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Your No-Fuss Guide to Concealing Breakouts


We get it–pimples suck. While we can't make them magically disappear, we almost can thanks to the beauty powers that be. And the good news is, you only need three products to cover up a blemish: foundation, powder, and most importantly, concealer. But don't go applying these three products all willy-nilly–there's technique involved in properly concealing different types of breakouts. That's where we come in: we're here to tell you everything you need to know about covering up pimples so you can put your best face forward.



First Things First: What Type of Acne Do You Have?

As you probably know all too well, no two zits are created equal. And according to makeup artists and dermatologists, no two zits should be concealed equally either. The best way to cover up a breakout is to first identify which type of acne you're suffering from. From there, you can plan the best method of attack. Below, we break down exactly what you'll need to cover up every type of breakout:

  • Blackheads: To properly conceal pesky blackheads, it's important to use a variety of textures. You'll want to reach for a full-coverage liquid concealer like the MORPHE Fluidity Full-Coverage Concealer. Since concealer will be the star of the show here, you can choose between starting with a fuller-coverage product (like foundation) or a lighter-coverage product (like BB cream)–whichever you prefer. To lock it all in place, grab a setting powder.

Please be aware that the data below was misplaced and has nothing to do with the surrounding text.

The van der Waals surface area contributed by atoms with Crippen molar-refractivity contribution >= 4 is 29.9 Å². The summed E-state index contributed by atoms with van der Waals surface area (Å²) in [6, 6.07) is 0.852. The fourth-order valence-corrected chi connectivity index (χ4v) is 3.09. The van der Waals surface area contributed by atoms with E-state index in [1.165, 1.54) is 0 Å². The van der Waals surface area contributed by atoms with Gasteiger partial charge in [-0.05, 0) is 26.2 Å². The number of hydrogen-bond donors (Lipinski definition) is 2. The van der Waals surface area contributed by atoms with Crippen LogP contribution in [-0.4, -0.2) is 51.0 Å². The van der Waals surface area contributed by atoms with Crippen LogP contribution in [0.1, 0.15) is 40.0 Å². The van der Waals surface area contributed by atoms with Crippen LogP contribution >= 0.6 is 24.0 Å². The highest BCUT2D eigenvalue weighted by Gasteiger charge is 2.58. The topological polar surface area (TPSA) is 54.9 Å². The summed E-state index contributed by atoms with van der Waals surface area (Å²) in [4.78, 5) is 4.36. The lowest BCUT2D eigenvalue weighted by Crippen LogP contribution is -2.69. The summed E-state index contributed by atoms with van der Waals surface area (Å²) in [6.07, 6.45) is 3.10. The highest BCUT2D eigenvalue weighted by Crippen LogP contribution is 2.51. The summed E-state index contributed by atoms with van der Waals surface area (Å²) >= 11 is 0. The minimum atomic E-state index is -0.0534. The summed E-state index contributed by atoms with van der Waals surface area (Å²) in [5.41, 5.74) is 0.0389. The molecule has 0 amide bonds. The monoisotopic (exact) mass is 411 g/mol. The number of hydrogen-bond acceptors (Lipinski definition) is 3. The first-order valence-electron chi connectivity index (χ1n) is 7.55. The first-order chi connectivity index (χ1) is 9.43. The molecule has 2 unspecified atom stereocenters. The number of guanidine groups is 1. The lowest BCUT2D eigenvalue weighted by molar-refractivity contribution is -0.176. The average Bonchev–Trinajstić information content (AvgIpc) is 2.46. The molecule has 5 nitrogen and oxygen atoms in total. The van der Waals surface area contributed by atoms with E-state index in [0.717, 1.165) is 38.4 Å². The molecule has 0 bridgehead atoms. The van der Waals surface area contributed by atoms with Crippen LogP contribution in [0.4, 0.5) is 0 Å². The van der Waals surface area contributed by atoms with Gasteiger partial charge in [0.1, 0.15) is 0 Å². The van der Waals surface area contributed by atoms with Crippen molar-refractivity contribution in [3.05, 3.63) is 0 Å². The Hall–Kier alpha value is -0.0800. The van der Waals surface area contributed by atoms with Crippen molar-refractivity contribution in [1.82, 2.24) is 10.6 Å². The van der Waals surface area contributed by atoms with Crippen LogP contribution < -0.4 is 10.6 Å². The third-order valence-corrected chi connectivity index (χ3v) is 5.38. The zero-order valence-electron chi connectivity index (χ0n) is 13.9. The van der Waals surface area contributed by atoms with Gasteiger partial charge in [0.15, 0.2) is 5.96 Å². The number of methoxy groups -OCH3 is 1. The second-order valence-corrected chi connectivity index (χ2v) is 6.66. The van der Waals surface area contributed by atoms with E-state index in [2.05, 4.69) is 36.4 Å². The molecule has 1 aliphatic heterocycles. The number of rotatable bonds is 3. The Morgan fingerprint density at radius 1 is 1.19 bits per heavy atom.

• Whiteheads: When dealing with whiteheads, it's best to use a stick or cream concealer like the HEY HONEY Trick AND Treat: ACTIVE PROPOLIS CREAM CONCEALER. Why? A concealer with a thick consistency (like cream concealers) will have an easier time adhering to the whitehead without slipping around. Non-cream concealers have a hard time adhering to the shape of whiteheads and will almost certainly end up being less effective.

  • Cystic acne: As much as we wish this wasn't the case, you’ll still see the texture of acne no matter what kind of coverage you create. This is especially true for cystic acne. One thing we can control is the redness often associated with this type of acne. To even out your skin tone, we recommend using either a tinted moisturizer or BB cream. Try to avoid using a full coverage foundation if possible as it can actually end up looking cakey and emphasizing cystic acne's texture. After this step, apply concealer to any areas that still look red. When concealing cystic acne, opt for products with a matte finish like the SMASHBOX COSMETICS Studio Skin Concealer.

  • Dark spots: So that pesky zit finally went away, but now you're left with an acne scar where it used to be. No sweat. Before applying any makeup, begin by using a brightening skincare product on the area. Once the skin has been prepped, use a full-coverage foundation and a liquid concealer like the SISTAR COSMETICS It's U Skin Perfecting HD Concealer to even out your skin tone.

How to Cover Up Breakouts, Step-by-Step

Below is a basic tutorial on how to cover up a pimple. As we just discussed, the process is a bit different depending on the type of breakout you're dealing with, so adjust accordingly!

P.S. It's always important to use clean brushes when applying makeup, but it's absolutely crucial that all your brushes are clean when you're focusing on concealing a breakout. Otherwise, the grease and dirt on the brush could end up making the spot you're trying to hide even worse.